Friday, January 9, 2015

Publishing Industry News

This week's publishing and industry blogs post covers 12/29/14-1/10/15. What happened in the first two weeks of the new year?

Publishing News

After the tragic terrorist attack on satirical Parisian newspaper Charlie Hebdo, the publishing community unites to mourn and condemn the attacks against free speech.

The Authors Guild drops the HathiTrust case. HathriTrust, a Google company, scanned books in libraries to preserve them and keeps the books still under copyright behind firewalls. The release of "orphan works" has been stopped (voluntarily discontinued by HathiTrust over the course of the court case), and HathiTrust will for a five-year period notify the Authors' Guild if it changes business practices (as part of the final compromise). The main suit against Google was not dropped.
In the Georgia State University court case, in which GSU was sued for storing and distributing e-copies of copyrighted works to students (and which is considered a fair-use defining case), the courts deny the publishers' request for a new trial (the request was made after the publishers had been handed a technical victory in a lower court with which they were not fully satisfied).

Industry Blogs

QueryTracker's Publishing Pulse

Agent Nephele Tempest shares a link digest of literary links. Particularly recommend Publication Opportunities for January and February. She also puts together an editorial cheat-sheet for polishing your prose.

It's been a quiet couple weeks on Writer Beware (always a good thing!), but Victoria Strauss puts together a highlight list of 2014 posts.

Agent Jessica Faust at Bookends Literary Agency describes a query management system, and why it's not really worth your time (because it's not worth the agent's). She also explains the problem with a too-short query, and why (and how) it needs more.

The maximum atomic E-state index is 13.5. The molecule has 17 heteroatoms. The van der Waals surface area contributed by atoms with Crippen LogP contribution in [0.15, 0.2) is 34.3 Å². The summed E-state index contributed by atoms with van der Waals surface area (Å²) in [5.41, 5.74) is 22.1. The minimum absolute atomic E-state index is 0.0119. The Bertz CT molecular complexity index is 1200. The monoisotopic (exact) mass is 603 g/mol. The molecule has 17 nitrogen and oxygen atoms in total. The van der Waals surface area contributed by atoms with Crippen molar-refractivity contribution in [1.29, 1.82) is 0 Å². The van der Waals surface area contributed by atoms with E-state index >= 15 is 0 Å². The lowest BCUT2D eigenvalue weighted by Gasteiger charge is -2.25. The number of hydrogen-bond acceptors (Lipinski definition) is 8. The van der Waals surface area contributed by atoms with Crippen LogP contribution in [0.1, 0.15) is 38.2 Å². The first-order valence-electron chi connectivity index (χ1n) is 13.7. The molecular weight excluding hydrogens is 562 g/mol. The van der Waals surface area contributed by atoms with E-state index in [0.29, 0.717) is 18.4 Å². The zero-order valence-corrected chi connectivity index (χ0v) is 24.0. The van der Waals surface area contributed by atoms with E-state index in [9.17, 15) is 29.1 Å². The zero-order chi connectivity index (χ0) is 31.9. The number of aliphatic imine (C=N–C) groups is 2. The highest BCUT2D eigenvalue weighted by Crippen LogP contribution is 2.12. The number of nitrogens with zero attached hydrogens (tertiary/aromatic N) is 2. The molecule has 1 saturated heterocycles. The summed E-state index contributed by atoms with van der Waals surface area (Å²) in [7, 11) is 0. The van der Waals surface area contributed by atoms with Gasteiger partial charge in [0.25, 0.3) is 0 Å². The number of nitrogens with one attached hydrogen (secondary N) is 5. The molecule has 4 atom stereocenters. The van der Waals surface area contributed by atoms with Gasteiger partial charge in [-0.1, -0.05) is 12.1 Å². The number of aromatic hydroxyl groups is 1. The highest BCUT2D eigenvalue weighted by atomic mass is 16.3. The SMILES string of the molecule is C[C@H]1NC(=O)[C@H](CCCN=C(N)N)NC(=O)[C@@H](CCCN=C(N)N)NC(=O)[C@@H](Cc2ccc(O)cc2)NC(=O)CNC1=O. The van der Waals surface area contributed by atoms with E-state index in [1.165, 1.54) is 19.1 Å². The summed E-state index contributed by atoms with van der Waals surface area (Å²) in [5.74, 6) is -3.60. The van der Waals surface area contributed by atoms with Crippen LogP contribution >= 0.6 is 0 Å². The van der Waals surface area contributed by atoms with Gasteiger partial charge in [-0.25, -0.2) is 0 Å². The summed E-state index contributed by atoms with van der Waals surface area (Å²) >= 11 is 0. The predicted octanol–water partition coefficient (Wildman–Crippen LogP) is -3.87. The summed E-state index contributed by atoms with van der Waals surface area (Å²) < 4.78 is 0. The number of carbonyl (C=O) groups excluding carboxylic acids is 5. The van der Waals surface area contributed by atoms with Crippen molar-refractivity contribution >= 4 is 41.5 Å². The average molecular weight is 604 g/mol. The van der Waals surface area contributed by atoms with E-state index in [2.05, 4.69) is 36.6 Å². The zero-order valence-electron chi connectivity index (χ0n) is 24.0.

Agent Janet Reid answers questions and gives advice. She doesn't like large pieces of text done in italics, such as backstories, and discourages authors from including them in manuscripts. In a two-book set, should you wait until book 2 is done before querying book 1? (No, go ahead and query book 1.) Would she read a book with a plot best described as "twisted"? (No. She would send a "not for me" reply, and writers with books that have "twisted" scenes might want to underplay those parts in queries to not scare off agents.) And just because you're a well-known published author doesn't mean you shouldn't still follow the rules.

Author Kristine Kathryn Rusch writes a business reflections post on what she learned in 2014.

Smashwords CEO Mark Coker reflects on 2014 in Smashwords self-publishing, and offers hints of what's to come in 2015.

Author Jim C. Hines posts his publishing income for 2014.

What publishing news have you encountered in the past two weeks?

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